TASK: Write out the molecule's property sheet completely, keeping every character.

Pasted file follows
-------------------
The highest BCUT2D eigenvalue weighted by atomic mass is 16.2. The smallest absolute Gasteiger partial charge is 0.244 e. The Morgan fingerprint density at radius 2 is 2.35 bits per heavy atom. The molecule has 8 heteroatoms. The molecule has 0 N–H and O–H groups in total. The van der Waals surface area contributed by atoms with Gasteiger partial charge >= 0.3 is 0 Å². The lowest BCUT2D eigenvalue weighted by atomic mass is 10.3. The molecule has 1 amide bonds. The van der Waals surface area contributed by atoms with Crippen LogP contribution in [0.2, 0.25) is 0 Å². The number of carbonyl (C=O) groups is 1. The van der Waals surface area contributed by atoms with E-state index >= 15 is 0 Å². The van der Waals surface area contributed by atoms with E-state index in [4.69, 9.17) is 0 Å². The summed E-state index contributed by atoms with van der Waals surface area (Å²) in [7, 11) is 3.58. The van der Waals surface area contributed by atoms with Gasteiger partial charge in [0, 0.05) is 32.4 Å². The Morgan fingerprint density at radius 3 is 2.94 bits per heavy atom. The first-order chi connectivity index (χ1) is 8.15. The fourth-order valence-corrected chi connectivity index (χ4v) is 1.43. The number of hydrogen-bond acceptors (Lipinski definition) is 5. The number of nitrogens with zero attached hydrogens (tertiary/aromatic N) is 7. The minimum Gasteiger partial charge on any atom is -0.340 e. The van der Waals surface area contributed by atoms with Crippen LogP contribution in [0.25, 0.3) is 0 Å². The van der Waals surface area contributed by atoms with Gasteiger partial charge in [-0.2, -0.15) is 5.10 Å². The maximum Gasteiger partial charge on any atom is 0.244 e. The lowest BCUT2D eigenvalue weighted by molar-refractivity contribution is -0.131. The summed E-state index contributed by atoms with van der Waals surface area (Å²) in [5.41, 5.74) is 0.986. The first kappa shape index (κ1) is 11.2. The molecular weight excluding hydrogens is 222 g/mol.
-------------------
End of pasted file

The highest BCUT2D eigenvalue weighted by atomic mass is 16.2. The smallest absolute Gasteiger partial charge is 0.244 e. The Morgan fingerprint density at radius 2 is 2.35 bits per heavy atom. The molecule has 8 heteroatoms. The molecule has 0 N–H and O–H groups in total. The van der Waals surface area contributed by atoms with Gasteiger partial charge >= 0.3 is 0 Å². The lowest BCUT2D eigenvalue weighted by atomic mass is 10.3. The molecule has 1 amide bonds. The van der Waals surface area contributed by atoms with Crippen LogP contribution in [0.2, 0.25) is 0 Å². The number of carbonyl (C=O) groups is 1. The van der Waals surface area contributed by atoms with E-state index >= 15 is 0 Å². The van der Waals surface area contributed by atoms with E-state index in [4.69, 9.17) is 0 Å². The summed E-state index contributed by atoms with van der Waals surface area (Å²) in [7, 11) is 3.58. The van der Waals surface area contributed by atoms with Gasteiger partial charge in [0, 0.05) is 32.4 Å². The Morgan fingerprint density at radius 3 is 2.94 bits per heavy atom. The first-order chi connectivity index (χ1) is 8.15. The fourth-order valence-corrected chi connectivity index (χ4v) is 1.43. The number of hydrogen-bond acceptors (Lipinski definition) is 5. The number of nitrogens with zero attached hydrogens (tertiary/aromatic N) is 7. The minimum Gasteiger partial charge on any atom is -0.340 e. The van der Waals surface area contributed by atoms with Crippen LogP contribution in [0.25, 0.3) is 0 Å². The van der Waals surface area contributed by atoms with Gasteiger partial charge in [-0.2, -0.15) is 5.10 Å². The maximum Gasteiger partial charge on any atom is 0.244 e. The lowest BCUT2D eigenvalue weighted by molar-refractivity contribution is -0.131. The summed E-state index contributed by atoms with van der Waals surface area (Å²) in [5.41, 5.74) is 0.986. The first kappa shape index (κ1) is 11.2. The molecular weight excluding hydrogens is 222 g/mol.